The people of West Bengal decided that the threat from Modi was too great for that to be allowed. And so, although the far left (the communist bloc) and the center right (Congress Party) also fielded candidates in many seats, the parties that had ruled the state since Indian independence until 2011 barely registered support at the ballot box this election. They won no seats in the Assembly.

As the BJP talks postmortem, there’s already talk about the 2024 parliamentary elections in India. West Bengal 2021 was seen as a laboratory, if not a bellwether, about whether the fundamentalist neofascists governing in Delhi could be halted or whether the march towards sectarianism, fundamentalism, and nationalism was an unstoppable force in the world’s most populous democracy.

The secular forces in India - wide-ranging in their political philosophies - are rejoicing in West Bengal’s results and in Mamata Banerjee’s victory. The roadmap Bengal charted - that diverse ideologies must come together first and foremost to defeat the forces of ethno-religious supremacy - is now seen as the playbook for creating a unified opposition to BJP in 2024’s national elections. And for the time being, Banerjee is the face of that resistance.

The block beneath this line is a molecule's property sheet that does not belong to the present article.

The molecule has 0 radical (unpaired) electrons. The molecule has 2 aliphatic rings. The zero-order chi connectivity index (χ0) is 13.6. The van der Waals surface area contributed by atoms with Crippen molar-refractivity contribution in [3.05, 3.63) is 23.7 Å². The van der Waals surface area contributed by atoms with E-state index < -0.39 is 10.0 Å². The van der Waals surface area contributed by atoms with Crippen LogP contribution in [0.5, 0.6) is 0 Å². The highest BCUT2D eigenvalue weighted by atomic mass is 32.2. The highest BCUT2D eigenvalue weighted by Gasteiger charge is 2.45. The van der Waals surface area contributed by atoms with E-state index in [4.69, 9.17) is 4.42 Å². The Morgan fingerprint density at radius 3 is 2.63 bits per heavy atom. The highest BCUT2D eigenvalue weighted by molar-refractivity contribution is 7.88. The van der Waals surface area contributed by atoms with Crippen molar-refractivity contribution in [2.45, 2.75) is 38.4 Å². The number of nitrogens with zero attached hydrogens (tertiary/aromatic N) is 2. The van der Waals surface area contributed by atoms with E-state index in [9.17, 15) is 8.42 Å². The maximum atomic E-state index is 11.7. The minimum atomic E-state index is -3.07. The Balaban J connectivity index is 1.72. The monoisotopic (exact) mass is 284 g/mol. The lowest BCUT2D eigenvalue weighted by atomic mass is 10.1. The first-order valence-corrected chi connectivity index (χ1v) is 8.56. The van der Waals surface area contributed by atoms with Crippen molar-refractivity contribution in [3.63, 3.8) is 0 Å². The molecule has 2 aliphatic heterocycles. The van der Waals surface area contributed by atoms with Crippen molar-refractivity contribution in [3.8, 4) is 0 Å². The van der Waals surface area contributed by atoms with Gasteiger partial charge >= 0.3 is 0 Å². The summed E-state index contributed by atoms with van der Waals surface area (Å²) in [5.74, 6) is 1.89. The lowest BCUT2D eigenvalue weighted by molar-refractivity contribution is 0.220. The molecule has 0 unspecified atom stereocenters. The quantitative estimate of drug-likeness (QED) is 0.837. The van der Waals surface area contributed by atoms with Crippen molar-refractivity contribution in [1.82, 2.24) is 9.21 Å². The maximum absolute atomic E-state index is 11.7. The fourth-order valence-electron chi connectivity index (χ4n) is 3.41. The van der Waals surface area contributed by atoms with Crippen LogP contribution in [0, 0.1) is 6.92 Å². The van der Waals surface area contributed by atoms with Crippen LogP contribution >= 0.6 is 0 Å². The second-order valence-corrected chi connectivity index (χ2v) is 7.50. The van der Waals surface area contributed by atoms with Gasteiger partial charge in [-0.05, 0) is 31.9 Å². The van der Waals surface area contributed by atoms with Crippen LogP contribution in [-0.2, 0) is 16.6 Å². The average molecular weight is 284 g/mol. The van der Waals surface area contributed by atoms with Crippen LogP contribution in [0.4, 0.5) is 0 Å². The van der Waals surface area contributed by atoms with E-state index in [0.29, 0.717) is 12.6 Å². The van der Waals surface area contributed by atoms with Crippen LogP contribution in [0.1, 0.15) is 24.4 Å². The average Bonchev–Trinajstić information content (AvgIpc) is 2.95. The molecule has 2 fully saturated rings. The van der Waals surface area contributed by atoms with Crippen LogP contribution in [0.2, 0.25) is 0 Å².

In many respects, Bengal’s fight against Modi wasn’t unlike other fights that have played out against right wing, nativist, etho-religious despots across the democratic world. Nor were the characters it put to use to defeat the far right: compromise and coalition-building, connecting with the lives of everyday citizens, and the unification of a broad spectrum of political and economic ideologies to fight a common, existential threat.

It’s the way people in France came together to reject Marine Le Pen. It’s the way that people in Germany held off a new right wing party. And it’s the way that Joe Biden was able to defeat Donald Trump in the first loss of an American incumbent president in almost 30 years.

The most glaring example of the consequences of failing to do so was the parliamentary elections in Great Britain in 2019, when the Labour Party latched far left under Jeremy Corbyn. Labour lost to the Trump of the UK, Boris Johnson, despite Johnson's Conservative Party weakened by backlash against and infighting about Brexit.

Win or lose, the fundamentalist right wing movements are not going away. Even with Trump’s removal from power and Modi’s shellacking this past weekend, the far right is committed to its mission of creating ethno-religious states without minority rights.

We must be equally committed to the existential unity that is required to defeat them again, and again, and again.